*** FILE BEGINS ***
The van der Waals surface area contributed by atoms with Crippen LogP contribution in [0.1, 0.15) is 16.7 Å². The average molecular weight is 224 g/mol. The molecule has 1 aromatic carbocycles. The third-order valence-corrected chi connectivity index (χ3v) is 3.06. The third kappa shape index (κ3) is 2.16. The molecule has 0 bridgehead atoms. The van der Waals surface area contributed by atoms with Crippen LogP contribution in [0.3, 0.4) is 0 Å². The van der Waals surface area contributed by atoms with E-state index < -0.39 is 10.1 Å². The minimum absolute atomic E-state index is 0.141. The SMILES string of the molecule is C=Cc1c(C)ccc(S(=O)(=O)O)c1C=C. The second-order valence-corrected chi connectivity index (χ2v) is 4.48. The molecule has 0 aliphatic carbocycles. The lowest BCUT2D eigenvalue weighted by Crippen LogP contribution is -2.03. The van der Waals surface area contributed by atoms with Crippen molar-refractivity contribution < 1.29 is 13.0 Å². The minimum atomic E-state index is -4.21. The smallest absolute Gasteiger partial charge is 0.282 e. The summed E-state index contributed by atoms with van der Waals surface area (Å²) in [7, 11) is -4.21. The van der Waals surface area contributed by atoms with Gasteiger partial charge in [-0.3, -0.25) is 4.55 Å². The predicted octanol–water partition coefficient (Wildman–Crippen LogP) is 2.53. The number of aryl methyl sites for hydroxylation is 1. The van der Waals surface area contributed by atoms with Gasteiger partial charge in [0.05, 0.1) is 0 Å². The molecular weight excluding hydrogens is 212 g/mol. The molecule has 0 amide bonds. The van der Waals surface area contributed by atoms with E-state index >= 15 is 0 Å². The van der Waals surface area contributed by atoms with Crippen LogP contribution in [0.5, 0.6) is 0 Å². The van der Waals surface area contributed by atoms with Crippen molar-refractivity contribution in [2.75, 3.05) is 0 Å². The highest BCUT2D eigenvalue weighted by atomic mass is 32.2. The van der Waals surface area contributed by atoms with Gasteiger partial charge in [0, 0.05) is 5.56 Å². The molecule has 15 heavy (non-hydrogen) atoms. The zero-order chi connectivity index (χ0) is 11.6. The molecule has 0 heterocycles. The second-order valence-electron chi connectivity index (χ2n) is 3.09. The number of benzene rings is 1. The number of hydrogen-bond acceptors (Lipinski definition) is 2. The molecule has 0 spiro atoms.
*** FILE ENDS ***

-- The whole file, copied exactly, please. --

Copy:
The van der Waals surface area contributed by atoms with Crippen LogP contribution in [0.1, 0.15) is 16.7 Å². The average molecular weight is 224 g/mol. The molecule has 1 aromatic carbocycles. The third-order valence-corrected chi connectivity index (χ3v) is 3.06. The third kappa shape index (κ3) is 2.16. The molecule has 0 bridgehead atoms. The van der Waals surface area contributed by atoms with Crippen LogP contribution in [0.3, 0.4) is 0 Å². The van der Waals surface area contributed by atoms with E-state index < -0.39 is 10.1 Å². The minimum absolute atomic E-state index is 0.141. The SMILES string of the molecule is C=Cc1c(C)ccc(S(=O)(=O)O)c1C=C. The second-order valence-corrected chi connectivity index (χ2v) is 4.48. The molecule has 0 aliphatic carbocycles. The lowest BCUT2D eigenvalue weighted by Crippen LogP contribution is -2.03. The van der Waals surface area contributed by atoms with Crippen molar-refractivity contribution < 1.29 is 13.0 Å². The minimum atomic E-state index is -4.21. The smallest absolute Gasteiger partial charge is 0.282 e. The summed E-state index contributed by atoms with van der Waals surface area (Å²) in [7, 11) is -4.21. The van der Waals surface area contributed by atoms with Gasteiger partial charge in [-0.3, -0.25) is 4.55 Å². The predicted octanol–water partition coefficient (Wildman–Crippen LogP) is 2.53. The number of aryl methyl sites for hydroxylation is 1. The van der Waals surface area contributed by atoms with Gasteiger partial charge in [0.05, 0.1) is 0 Å². The molecular weight excluding hydrogens is 212 g/mol. The molecule has 0 amide bonds. The van der Waals surface area contributed by atoms with E-state index >= 15 is 0 Å². The van der Waals surface area contributed by atoms with Crippen LogP contribution in [0.5, 0.6) is 0 Å². The van der Waals surface area contributed by atoms with Crippen molar-refractivity contribution in [2.75, 3.05) is 0 Å². The highest BCUT2D eigenvalue weighted by atomic mass is 32.2. The van der Waals surface area contributed by atoms with Gasteiger partial charge in [0, 0.05) is 5.56 Å². The molecule has 15 heavy (non-hydrogen) atoms. The zero-order chi connectivity index (χ0) is 11.6. The molecule has 0 heterocycles. The second-order valence-electron chi connectivity index (χ2n) is 3.09. The number of benzene rings is 1. The number of hydrogen-bond acceptors (Lipinski definition) is 2. The molecule has 0 spiro atoms.